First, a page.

If you’re anything like me, you apologize far too often, and most of the time, when you haven’t done anything wrong.
Sometimes we apologize for things beyond our control—like bad weather during a party we’re hosting.
Sometimes we apologize when someone else was actually in the wrong—when a waiter brings us food not cooked to our specifications, for example.
And sometimes we apologize for life choices we have every right to make—like the decision to change jobs, or end a relationship.
We’re wired to seek a sense of belonging, and we fear being ostracized from our tribe, so many of us lean toward excessive contrition to ensure we’re still in people’s good graces.
We may also apologize because we’re highly sensitive to other people’s feelings, and we want to ensure we haven’t unintentionally caused them pain.
Particularly if you were abused at some point, it can feel imperative to express remorse for potential slights and offenses, since this could minimize the risk of retaliation. But by doing this, we’re undermining ourselves and reinforcing a sense of guilt and subservience.
It’s admirable to apologize when we’ve genuinely done something wrong, or even if we believe we inadvertently hurt someone else. But there are certain choices we need to own, and need never apologize for.
Since this topic has been on my mind lately, I decided to ask Tiny Buddha Facebook followers this question a couple weeks back:
What’s one thing we should never apologize for?
More than 2,000 people responded, many with variations of the same ideas. Below is a short list of the ones I found most compelling.
You Never Have to Apologize For…
1. Removing someone from your life that repeatedly crosses your boundaries. ~Bonnie Romano
2. Being who we are, and feeling our feelings. ~Courtney Redd-Boynton
3. Trusting your instincts, even if you can’t explain it. ~Kate Willette
4. We should never apologize if we’re not truly sorry. I don’t believe in apologizing because someone ‘demands’ an apology. ~Olga Baez Rivera
5. Quality “me” time (taking care of ourselves). ~Nath Ray
6. Your opinion—there is no right or wrong opinion, and there’d be a lot less arguments if more people could just respect and appreciate different insights. ~Jennifer Werner Mader
7. Standing up for what you believe in. ~Michelle Galyon-Stallings
8. Living life the way we choose to, regardless of fitting in with other people’s norms. ~Tanya Johns Emery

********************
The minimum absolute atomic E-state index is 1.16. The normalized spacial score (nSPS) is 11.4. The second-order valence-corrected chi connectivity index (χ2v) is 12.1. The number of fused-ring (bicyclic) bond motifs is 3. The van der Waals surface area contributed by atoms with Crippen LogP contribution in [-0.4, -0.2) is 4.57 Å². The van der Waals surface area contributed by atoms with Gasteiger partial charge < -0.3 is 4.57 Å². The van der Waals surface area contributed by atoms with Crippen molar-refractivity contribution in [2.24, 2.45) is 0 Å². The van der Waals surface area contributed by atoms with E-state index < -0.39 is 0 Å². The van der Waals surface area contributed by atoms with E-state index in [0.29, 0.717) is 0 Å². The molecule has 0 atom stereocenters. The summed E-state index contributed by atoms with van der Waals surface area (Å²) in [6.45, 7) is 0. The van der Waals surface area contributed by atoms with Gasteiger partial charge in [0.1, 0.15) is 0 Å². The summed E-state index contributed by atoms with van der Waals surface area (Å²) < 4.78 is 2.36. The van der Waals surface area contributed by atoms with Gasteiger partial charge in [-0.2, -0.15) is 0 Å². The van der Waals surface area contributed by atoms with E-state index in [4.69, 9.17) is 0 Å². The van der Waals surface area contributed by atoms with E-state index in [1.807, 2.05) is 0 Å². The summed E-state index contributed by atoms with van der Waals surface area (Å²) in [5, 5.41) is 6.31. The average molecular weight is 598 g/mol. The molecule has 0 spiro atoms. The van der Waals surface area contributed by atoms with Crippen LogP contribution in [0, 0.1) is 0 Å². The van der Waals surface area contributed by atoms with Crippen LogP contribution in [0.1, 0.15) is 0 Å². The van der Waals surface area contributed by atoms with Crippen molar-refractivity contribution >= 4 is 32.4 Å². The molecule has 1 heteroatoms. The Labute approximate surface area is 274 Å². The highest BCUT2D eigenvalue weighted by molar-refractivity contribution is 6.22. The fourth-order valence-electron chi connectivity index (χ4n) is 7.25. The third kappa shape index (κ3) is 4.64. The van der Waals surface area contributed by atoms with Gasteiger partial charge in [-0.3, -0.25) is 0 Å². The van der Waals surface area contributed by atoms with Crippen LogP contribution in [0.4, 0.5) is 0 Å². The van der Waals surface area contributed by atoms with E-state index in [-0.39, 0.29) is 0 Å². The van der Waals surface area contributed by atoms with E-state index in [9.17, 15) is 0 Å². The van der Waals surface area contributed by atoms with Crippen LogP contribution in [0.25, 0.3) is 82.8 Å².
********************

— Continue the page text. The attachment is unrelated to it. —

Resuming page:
9. Making decisions about your own future that don’t do any harm to anyone. No one should be made to feel guilty for trying to better themselves. ~Rebecca Killeen
10. You shouldn’t have to apologize for how you feel. You may need to apologize for how you act on your feelings, but never for being hurt, angry, sad, etc., and expressing how you feel. There’s a difference. ~NathanArisa Ferree
11. Being sensitive. I feel my feelings and I believe it’s hurtful when individuals are quick to tell someone to “get over it.” If we aren’t harming anyone, we all deserve to process our feelings in our own time frame and manner. ~Lori Mitchell
12. For being protective of our children and trusting our instincts as parents—especially when they’re not yet capable of advocating for themselves. ~Amitola Rajah
13. Having to grieve. Some people think there is a time limit or a timeframe. It could take a lifetime to accept someone we love passing away. ~Lisa Marie
14. Speaking the truth. It ain’t always pleasant, but better to know what’s really in someone’s heart than be fake! ~Kiran Sohi
15. Speaking up when someone has hurt us in some way. ~Karin Alberga
16. Fighting for the rights of animals. ~Linda Leppington
17. Taking a break and doing absolutely nothing for ten minutes. ~Christina Teresa
18. Being a free thinker and questioning everything even when it’s not the popular thing to do. ~Kathy Gildersleeve Wesley
19. Choosing what you think is best for your life. ~Kay West
20. Apologizing too much. ~Lori Deschene
Yes, I just quoted myself there. And what I wrote might seem a little ironic, considering the topic of this post. But I’ve realized that despite knowing I don’t need to apologize as often as I do, I may still fall into this habit at times. And I’ve decided that’s perfectly okay.
It’s okay that I sometimes experience anxiety about potential rejection. It’s okay that I’m insecure at times, and apologize to compensate. And it’s understandable, given my background, that I occasionally blame myself for things that aren’t my fault.
The whole point of learning to apologize less is to build confidence in ourselves and our choices, and that means embracing our humanity.
It’s human to struggle, and unless we’re hurting other people, there’s no need to apologize for it.